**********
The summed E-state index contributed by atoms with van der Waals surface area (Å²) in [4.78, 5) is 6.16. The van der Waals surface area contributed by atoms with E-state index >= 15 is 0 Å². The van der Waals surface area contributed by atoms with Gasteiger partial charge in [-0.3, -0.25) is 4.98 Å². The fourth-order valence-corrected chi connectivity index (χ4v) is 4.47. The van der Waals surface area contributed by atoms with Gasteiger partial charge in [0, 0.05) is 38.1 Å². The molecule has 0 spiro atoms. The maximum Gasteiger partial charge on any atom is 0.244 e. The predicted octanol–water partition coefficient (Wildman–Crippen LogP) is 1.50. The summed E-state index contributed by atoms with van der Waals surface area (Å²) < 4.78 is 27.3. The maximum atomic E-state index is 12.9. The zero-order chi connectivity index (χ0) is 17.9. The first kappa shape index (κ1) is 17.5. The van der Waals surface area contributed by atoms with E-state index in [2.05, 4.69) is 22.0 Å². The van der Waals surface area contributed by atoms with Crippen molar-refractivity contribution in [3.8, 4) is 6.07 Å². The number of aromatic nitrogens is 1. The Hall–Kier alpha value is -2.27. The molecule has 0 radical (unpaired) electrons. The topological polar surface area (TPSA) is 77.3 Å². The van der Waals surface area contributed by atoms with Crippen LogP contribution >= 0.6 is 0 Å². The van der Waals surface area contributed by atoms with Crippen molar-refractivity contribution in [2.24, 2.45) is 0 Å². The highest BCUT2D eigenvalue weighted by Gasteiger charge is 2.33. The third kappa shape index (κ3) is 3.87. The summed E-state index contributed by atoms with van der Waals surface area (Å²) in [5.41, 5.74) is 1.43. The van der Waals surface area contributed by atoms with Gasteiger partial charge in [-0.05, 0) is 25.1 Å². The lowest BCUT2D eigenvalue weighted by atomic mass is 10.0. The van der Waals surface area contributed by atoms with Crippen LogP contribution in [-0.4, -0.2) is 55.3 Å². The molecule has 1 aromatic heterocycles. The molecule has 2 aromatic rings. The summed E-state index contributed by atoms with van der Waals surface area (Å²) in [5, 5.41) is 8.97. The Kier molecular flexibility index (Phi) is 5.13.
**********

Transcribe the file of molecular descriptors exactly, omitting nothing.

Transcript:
The summed E-state index contributed by atoms with van der Waals surface area (Å²) in [4.78, 5) is 6.16. The van der Waals surface area contributed by atoms with E-state index >= 15 is 0 Å². The van der Waals surface area contributed by atoms with Gasteiger partial charge in [-0.3, -0.25) is 4.98 Å². The fourth-order valence-corrected chi connectivity index (χ4v) is 4.47. The van der Waals surface area contributed by atoms with Gasteiger partial charge in [0, 0.05) is 38.1 Å². The molecule has 0 spiro atoms. The maximum Gasteiger partial charge on any atom is 0.244 e. The predicted octanol–water partition coefficient (Wildman–Crippen LogP) is 1.50. The summed E-state index contributed by atoms with van der Waals surface area (Å²) < 4.78 is 27.3. The maximum atomic E-state index is 12.9. The zero-order chi connectivity index (χ0) is 17.9. The first kappa shape index (κ1) is 17.5. The van der Waals surface area contributed by atoms with E-state index in [2.05, 4.69) is 22.0 Å². The van der Waals surface area contributed by atoms with Crippen molar-refractivity contribution in [3.8, 4) is 6.07 Å². The number of aromatic nitrogens is 1. The Hall–Kier alpha value is -2.27. The molecule has 0 radical (unpaired) electrons. The topological polar surface area (TPSA) is 77.3 Å². The van der Waals surface area contributed by atoms with Crippen LogP contribution >= 0.6 is 0 Å². The van der Waals surface area contributed by atoms with Crippen molar-refractivity contribution in [2.24, 2.45) is 0 Å². The highest BCUT2D eigenvalue weighted by Gasteiger charge is 2.33. The third kappa shape index (κ3) is 3.87. The summed E-state index contributed by atoms with van der Waals surface area (Å²) in [5.41, 5.74) is 1.43. The van der Waals surface area contributed by atoms with Gasteiger partial charge in [-0.05, 0) is 25.1 Å². The lowest BCUT2D eigenvalue weighted by atomic mass is 10.0. The van der Waals surface area contributed by atoms with Crippen LogP contribution in [-0.4, -0.2) is 55.3 Å². The molecule has 1 aromatic heterocycles. The molecule has 2 aromatic rings. The summed E-state index contributed by atoms with van der Waals surface area (Å²) in [5, 5.41) is 8.97. The Kier molecular flexibility index (Phi) is 5.13.